Ben is a respected teacher and family man with a wife and two beautiful children. When his new head teacher invites television cameras into the school to film Educating Bristol, he becomes well-known for his unique methods of inspiring the students.
But when a tragic accident threatens to rip his family apart, Ben finds himself in a fight for justice with the system stacked against him.
An Honest Deceit is the fourth novel from author Guy Mankowski. It’s a departure from his previous book, which followed a music journalist as he tried to track down the singer of a post-punk band who famously disappeared twenty years earlier (read my review).
This psychological thriller sees a violent clash between family and the demands of the workplace. When Ben’s daughter is killed in an accident on a school trip, he suspects that Kraver, his boss and the school’s new head teacher, has arranged a cover up. But his efforts to argue his case lead to disciplinary action, as the school turn his accusations against him, declaring him unfit to do the job he loves.
While writing An Honest Deceit, Mankowski received a grant to carry out research into corporate whistleblowing, which led to him interviewing experts in corruption, from FIFA to the world of finance. It’s interesting to see how this translates into a book that has family at its heart. The author could have chosen a different location, perhaps a global business or a government agency, but he has kept the focus on a school, which anchors the story in a family setting that will be easier for readers to relate to. It shows that the effects of power and corruption are not unique to the upper echelons of the corporate world.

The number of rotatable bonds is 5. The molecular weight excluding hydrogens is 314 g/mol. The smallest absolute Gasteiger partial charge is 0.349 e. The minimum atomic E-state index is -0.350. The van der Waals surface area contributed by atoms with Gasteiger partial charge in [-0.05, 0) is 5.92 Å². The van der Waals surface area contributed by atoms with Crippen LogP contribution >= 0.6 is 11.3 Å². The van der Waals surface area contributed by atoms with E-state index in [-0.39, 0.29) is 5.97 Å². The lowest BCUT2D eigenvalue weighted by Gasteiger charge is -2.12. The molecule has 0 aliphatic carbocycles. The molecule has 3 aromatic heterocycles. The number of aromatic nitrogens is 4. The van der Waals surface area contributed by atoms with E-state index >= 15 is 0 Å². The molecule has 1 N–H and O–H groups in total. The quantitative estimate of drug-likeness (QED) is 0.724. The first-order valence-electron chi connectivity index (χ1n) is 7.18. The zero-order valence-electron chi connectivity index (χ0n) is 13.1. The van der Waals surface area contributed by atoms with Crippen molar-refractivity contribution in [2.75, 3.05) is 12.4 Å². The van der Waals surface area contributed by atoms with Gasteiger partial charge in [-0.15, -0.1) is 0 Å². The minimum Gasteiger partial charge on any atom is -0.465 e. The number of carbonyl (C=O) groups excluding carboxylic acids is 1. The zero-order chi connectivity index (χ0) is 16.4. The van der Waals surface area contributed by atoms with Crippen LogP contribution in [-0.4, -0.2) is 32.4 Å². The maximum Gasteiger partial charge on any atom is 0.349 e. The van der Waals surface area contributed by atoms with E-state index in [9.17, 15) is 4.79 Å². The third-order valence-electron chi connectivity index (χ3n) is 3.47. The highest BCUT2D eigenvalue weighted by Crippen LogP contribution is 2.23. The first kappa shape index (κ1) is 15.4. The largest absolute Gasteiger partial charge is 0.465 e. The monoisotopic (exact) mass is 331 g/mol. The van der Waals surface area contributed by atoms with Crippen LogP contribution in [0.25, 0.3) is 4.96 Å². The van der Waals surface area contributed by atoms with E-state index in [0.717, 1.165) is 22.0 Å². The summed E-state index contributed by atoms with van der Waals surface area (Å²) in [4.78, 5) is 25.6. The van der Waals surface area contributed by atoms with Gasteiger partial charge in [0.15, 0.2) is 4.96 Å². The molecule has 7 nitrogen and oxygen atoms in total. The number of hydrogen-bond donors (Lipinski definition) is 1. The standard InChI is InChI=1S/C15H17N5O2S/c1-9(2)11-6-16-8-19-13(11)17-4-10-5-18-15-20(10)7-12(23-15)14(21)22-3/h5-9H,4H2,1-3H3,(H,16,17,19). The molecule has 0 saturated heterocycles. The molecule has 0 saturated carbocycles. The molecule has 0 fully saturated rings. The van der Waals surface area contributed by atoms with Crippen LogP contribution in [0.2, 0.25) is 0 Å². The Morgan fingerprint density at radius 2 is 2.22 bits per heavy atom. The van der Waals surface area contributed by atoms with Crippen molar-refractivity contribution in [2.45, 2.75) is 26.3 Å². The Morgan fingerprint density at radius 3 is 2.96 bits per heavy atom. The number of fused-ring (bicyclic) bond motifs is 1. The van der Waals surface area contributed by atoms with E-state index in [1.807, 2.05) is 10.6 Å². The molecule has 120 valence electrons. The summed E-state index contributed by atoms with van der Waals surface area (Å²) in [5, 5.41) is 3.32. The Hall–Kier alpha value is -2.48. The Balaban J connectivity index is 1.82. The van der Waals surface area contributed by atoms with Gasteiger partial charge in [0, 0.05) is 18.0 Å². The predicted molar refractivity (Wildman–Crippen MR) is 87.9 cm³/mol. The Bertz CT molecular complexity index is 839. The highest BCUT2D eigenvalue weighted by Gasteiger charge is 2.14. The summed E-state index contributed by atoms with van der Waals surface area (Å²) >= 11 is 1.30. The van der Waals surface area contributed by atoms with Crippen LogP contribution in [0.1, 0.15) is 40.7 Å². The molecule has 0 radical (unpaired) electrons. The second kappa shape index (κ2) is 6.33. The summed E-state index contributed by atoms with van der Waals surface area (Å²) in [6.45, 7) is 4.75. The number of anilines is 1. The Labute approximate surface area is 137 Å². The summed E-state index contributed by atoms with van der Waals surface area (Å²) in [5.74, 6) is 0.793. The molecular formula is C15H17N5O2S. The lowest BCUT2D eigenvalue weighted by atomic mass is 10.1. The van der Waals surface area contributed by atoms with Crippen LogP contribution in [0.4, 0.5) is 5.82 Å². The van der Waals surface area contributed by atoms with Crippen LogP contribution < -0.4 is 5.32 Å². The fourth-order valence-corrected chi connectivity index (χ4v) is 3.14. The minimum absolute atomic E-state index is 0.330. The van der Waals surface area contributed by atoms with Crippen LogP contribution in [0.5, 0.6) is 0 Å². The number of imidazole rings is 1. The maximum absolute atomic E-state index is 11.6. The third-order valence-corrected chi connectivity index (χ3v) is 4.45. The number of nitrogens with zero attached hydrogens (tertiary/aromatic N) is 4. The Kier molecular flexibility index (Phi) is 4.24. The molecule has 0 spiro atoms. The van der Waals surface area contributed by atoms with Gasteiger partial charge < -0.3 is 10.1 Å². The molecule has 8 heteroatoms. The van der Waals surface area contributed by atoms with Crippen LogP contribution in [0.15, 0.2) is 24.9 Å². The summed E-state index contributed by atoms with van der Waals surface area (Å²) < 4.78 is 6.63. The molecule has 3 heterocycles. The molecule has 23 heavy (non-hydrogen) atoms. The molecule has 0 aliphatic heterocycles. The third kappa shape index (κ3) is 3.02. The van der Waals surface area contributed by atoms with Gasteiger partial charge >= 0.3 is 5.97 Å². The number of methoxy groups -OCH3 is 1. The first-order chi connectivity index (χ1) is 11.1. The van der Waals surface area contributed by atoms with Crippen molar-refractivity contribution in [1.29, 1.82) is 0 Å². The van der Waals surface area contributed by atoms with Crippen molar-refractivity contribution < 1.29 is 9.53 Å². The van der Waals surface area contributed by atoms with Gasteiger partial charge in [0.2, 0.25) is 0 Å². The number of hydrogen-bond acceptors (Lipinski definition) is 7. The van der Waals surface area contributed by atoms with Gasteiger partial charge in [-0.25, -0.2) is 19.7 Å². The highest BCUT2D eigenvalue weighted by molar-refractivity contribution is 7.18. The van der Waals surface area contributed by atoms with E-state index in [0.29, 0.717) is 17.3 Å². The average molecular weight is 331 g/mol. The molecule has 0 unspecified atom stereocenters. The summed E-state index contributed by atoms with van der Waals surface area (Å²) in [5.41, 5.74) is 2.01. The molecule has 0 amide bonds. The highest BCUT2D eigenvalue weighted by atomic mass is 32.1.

The book begins as a story about family and life in the education system. It is only after the accident that the focus shifts to Ben’s fight against his employer. Having read little about the story beforehand, I was surprised by the change in direction, but it did make sense of the opening chapters, which moved quickly through Ben’s back story: the meeting with his wife, the arrival of their children and his early teaching career. The story really begins after the accident.
The first chapter of the novel describes a family day out at the seaside. It’s a beautiful day, but that feels heavy with a sense of doom, as Ben narrates events looking back, after the family has been affected by the accident. This foreshadowing lets the reader know that these halcyon days will not continue.
But it is the scenes surrounding the accident, as Ben and his wife rush to be with their daughter Marine, which are the most powerful. Mankowski describes the miserable, rain swept setting to great effect, as well as the sense of despair that the couple feel, not knowing what awaits them at the scene of the accident.
As the story’s bad guy, the character of Kraver felt a bit flat to me. He comes across as an ambitious and cold-hearted man, quick to cover up anything that might derail his own plans for success, not caring about the lives he destroys in the process. I would have liked to learn more about him and his motivations, to see his emotions in play as he manipulates and intimidates Ben in such a shocking way.
This is an uncomfortable book to read at times, as Ben confronts the forces at work against him however he can. But it is in the quieter moments, when we glimpse the raw edge of the family’s emotion, that this novel is at its best.
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Disclaimer: I received a copy of this novel from the author in exchange for an honest review. All opinions are my own.